These models use a predefined reference distribution characterized by its mean and standard deviation {mi R, sR(mi)}, denoted as the reference distribution for mi.

An exemplary method to build a yield impact graph is depicted in FIG. 9. The yield impact graphs are typically all built simultaneously.

1) Select the number Nm,i of intervals for the mean of macro-parameter mi, (902). These intervals are distributed uniformly and have the same width dmi. Select the number Ns,i of intervals for the standard deviation of macro-parameter mi. These intervals are distributed uniformly, and they all have the same width ds(mi). The criteria for the selection of the widths for these intervals depend on the desired error and computational cost desired, as described below.

2) Run a probabilistic model involving an element of chance, such as a Monte Carlo experiment (904) on the space of the means and standard deviations of all uncorrelated parameters P=(p1, p2, . . . pNp) (906). Each iteration corresponds to a random set (p1, p2, . . . pNp, s(p1), s(p2), . . . s(pNp)) of means and standard deviation values for each of the parameters in P. For each iteration, the values of all the corresponding macro-parameter means and standard deviations (m1, m2, . . . mNm, s(m1), s(m2), . . . s(mNm)) are computed by using the known models mi=mi(p1, p2, . . . pNp). Monte Carlo sampling will terminate when the following conditions are met:

a) For each interval of the mean of macro-parameter mi, at least one distribution with mean within that interval and standard deviation within less than a small pre-determined fraction (e.g., 10%) of ds(mi) from the reference DsR(mi) has been found.

b) For each interval of the standard deviation of macro-parameter mi, at least one distribution with standard deviation within that interval and mean within less than a small predetermined fraction of dmi from the reference mean Dmi R has been found. Using 10% of dmi is recommended.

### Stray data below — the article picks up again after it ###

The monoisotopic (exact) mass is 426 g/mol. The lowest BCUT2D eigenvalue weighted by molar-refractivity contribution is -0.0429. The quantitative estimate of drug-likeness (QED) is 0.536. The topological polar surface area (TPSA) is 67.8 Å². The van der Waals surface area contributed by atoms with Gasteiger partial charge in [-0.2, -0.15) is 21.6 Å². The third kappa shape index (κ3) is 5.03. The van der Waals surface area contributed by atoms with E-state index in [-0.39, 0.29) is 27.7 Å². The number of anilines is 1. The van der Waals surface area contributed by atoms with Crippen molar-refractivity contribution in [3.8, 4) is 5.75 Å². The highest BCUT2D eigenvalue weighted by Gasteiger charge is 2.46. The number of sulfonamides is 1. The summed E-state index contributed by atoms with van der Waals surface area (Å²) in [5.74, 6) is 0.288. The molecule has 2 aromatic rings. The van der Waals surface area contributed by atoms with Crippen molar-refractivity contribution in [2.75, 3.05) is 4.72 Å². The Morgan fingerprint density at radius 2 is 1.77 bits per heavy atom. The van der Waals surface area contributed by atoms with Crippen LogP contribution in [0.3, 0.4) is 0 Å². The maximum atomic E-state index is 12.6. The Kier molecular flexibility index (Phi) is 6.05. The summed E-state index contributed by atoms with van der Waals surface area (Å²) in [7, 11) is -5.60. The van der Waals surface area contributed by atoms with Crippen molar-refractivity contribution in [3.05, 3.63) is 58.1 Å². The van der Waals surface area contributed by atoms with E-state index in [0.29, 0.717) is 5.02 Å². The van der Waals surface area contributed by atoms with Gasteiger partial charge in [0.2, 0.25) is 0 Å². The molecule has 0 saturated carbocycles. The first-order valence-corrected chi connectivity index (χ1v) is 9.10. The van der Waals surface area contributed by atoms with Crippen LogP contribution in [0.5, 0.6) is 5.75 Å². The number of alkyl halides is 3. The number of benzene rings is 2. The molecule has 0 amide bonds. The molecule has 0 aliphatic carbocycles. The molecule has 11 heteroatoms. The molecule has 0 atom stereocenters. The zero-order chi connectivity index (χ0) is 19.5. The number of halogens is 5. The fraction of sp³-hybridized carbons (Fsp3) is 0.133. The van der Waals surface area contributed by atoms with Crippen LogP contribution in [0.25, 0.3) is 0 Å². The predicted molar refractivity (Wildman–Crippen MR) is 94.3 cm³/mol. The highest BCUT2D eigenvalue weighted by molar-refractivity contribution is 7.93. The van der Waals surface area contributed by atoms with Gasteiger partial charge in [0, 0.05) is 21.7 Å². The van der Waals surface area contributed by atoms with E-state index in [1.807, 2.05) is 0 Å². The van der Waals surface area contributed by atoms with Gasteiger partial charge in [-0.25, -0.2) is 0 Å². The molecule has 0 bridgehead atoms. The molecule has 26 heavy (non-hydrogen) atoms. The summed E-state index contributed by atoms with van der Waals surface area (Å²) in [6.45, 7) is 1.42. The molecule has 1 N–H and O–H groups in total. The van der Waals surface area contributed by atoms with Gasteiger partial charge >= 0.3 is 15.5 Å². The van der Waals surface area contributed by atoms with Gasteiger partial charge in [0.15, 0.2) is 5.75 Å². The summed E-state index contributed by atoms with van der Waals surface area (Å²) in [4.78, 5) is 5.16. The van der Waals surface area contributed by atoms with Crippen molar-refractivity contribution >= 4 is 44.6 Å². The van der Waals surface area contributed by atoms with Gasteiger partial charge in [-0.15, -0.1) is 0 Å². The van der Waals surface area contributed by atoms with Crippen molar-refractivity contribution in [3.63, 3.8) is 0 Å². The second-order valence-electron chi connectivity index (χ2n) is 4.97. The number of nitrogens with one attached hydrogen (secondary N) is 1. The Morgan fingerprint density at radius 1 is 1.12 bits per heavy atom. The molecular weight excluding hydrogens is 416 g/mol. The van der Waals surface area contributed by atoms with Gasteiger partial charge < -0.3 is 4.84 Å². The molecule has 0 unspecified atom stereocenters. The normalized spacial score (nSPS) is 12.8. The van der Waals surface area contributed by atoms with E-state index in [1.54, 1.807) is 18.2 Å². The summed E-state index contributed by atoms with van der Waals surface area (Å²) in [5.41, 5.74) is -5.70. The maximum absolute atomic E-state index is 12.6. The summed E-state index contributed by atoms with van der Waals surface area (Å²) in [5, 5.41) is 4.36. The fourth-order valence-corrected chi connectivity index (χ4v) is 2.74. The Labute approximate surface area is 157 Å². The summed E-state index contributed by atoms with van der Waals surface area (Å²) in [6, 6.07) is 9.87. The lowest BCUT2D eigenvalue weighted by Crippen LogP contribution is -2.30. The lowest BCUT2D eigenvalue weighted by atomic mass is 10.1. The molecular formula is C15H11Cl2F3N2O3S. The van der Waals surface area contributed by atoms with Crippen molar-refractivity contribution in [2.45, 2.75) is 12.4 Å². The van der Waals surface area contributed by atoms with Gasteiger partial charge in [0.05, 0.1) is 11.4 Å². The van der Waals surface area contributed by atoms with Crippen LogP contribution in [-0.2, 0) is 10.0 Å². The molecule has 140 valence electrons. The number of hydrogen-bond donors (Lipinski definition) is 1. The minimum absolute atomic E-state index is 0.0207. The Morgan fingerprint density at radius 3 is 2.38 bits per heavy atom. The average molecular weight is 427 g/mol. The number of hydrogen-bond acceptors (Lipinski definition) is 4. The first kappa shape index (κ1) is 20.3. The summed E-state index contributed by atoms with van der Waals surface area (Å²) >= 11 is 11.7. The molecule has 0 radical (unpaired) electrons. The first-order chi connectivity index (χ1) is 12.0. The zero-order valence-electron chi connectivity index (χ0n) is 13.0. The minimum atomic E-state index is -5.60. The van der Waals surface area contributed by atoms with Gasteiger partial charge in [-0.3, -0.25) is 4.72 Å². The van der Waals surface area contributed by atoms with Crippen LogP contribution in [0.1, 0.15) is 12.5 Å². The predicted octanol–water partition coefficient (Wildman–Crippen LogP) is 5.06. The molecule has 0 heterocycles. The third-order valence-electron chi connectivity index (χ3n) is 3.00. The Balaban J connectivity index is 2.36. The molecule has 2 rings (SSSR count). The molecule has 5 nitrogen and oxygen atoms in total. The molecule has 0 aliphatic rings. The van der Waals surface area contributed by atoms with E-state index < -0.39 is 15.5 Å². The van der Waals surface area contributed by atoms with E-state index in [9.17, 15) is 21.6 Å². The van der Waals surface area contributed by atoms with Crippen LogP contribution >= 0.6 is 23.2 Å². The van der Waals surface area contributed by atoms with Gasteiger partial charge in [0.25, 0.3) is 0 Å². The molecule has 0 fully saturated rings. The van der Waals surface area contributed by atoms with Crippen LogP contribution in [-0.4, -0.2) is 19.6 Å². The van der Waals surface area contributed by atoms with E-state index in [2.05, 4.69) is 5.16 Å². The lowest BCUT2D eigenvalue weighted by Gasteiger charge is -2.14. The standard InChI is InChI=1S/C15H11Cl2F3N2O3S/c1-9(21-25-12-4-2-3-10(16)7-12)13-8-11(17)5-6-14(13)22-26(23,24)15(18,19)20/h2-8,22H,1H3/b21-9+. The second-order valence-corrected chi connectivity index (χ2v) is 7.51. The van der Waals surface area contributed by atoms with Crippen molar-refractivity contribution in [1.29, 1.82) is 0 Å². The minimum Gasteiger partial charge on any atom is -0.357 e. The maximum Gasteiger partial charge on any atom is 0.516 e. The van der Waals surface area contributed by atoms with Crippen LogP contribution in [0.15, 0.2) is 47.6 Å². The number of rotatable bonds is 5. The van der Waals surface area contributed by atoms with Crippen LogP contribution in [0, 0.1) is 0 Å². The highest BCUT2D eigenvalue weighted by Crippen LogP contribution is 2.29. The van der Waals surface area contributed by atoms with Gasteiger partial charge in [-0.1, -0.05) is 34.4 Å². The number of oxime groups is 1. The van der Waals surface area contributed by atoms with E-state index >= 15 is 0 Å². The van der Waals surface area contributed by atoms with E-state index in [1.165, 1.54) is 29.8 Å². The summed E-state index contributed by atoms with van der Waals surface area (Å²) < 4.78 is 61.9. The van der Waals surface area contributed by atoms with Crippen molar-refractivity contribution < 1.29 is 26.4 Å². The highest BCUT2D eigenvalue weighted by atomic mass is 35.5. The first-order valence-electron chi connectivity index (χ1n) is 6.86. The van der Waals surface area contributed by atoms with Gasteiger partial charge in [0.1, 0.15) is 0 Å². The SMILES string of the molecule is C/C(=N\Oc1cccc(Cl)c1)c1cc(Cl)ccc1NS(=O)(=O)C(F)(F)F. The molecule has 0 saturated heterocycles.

3) For each of the distributions found that meet condition (a) above, run a second level Monte Carlo analysis (908). At each iteration, compute the value of t and compare it with the timing constraints, tmin, tmax. The minimum and maximum value of t that meet the constraints provide the values for model g2, corresponding to the center mi of the interval of the mean of macro-parameter mi, where the distribution had been found. The ratio between the number of samples that meet the constraints and the total number of samples is the yield value of G2, corresponding to mi. If more than one sample was found for this interval, the one with the highest value of G2 is selected, and the others are discarded.

4) For each of the distributions found that meet condition (b) above, run a second-level Monte Carlo (908), at each iteration compute the value of path delay t, and compare it with the timing constraints, tmin, tmax. The minimum and maximum value of t that meet the constraints provide the values for model g3, corresponding to the center si of the interval of the standard deviation of macro-parameter mi. The ratio between the number of samples that meet the constraints and the total number of samples is the yield value of G3 corresponding to si. If more than one sample was found for this interval, the one with the highest value of G3 is selected, all the others are discarded. The mean and standard deviation values of all uncorrelated parameters for this sample are assigned to model G3.